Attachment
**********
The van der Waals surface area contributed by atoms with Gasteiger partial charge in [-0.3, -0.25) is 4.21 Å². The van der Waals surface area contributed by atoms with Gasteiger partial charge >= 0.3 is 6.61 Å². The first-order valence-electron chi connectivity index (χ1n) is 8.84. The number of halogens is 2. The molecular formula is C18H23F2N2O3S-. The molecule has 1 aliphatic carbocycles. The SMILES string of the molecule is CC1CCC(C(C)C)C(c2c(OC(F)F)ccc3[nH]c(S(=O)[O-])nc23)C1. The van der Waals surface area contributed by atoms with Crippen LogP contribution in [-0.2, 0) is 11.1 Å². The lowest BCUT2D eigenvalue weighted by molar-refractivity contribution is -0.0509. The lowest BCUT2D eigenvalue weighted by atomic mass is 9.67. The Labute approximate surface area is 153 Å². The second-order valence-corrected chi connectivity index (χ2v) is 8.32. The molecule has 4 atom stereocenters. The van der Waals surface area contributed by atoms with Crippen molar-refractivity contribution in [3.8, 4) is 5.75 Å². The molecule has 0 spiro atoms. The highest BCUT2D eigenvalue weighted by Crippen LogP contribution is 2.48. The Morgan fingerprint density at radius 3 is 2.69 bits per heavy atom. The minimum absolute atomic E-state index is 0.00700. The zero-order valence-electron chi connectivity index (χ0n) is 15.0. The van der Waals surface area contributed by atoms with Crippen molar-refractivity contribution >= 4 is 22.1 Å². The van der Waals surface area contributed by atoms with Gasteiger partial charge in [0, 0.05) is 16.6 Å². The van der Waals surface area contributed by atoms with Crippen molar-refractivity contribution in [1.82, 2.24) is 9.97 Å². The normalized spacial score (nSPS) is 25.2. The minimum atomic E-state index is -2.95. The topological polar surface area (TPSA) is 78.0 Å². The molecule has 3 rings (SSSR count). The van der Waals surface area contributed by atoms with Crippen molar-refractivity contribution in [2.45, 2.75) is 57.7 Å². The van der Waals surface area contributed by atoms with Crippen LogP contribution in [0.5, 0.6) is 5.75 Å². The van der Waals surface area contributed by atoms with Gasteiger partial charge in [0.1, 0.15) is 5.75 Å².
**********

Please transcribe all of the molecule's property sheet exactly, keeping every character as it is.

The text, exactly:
The van der Waals surface area contributed by atoms with Gasteiger partial charge in [-0.3, -0.25) is 4.21 Å². The van der Waals surface area contributed by atoms with Gasteiger partial charge >= 0.3 is 6.61 Å². The first-order valence-electron chi connectivity index (χ1n) is 8.84. The number of halogens is 2. The molecular formula is C18H23F2N2O3S-. The molecule has 1 aliphatic carbocycles. The SMILES string of the molecule is CC1CCC(C(C)C)C(c2c(OC(F)F)ccc3[nH]c(S(=O)[O-])nc23)C1. The van der Waals surface area contributed by atoms with Crippen LogP contribution in [-0.2, 0) is 11.1 Å². The lowest BCUT2D eigenvalue weighted by molar-refractivity contribution is -0.0509. The lowest BCUT2D eigenvalue weighted by atomic mass is 9.67. The Labute approximate surface area is 153 Å². The second-order valence-corrected chi connectivity index (χ2v) is 8.32. The molecule has 4 atom stereocenters. The van der Waals surface area contributed by atoms with Crippen molar-refractivity contribution in [3.8, 4) is 5.75 Å². The molecule has 0 spiro atoms. The highest BCUT2D eigenvalue weighted by Crippen LogP contribution is 2.48. The Morgan fingerprint density at radius 3 is 2.69 bits per heavy atom. The minimum absolute atomic E-state index is 0.00700. The zero-order valence-electron chi connectivity index (χ0n) is 15.0. The van der Waals surface area contributed by atoms with Crippen molar-refractivity contribution >= 4 is 22.1 Å². The van der Waals surface area contributed by atoms with Gasteiger partial charge in [0, 0.05) is 16.6 Å². The van der Waals surface area contributed by atoms with Crippen molar-refractivity contribution in [1.82, 2.24) is 9.97 Å². The normalized spacial score (nSPS) is 25.2. The minimum atomic E-state index is -2.95. The topological polar surface area (TPSA) is 78.0 Å². The molecule has 3 rings (SSSR count). The van der Waals surface area contributed by atoms with Crippen molar-refractivity contribution in [2.45, 2.75) is 57.7 Å². The van der Waals surface area contributed by atoms with Crippen LogP contribution in [0.5, 0.6) is 5.75 Å². The van der Waals surface area contributed by atoms with Gasteiger partial charge in [0.1, 0.15) is 5.75 Å².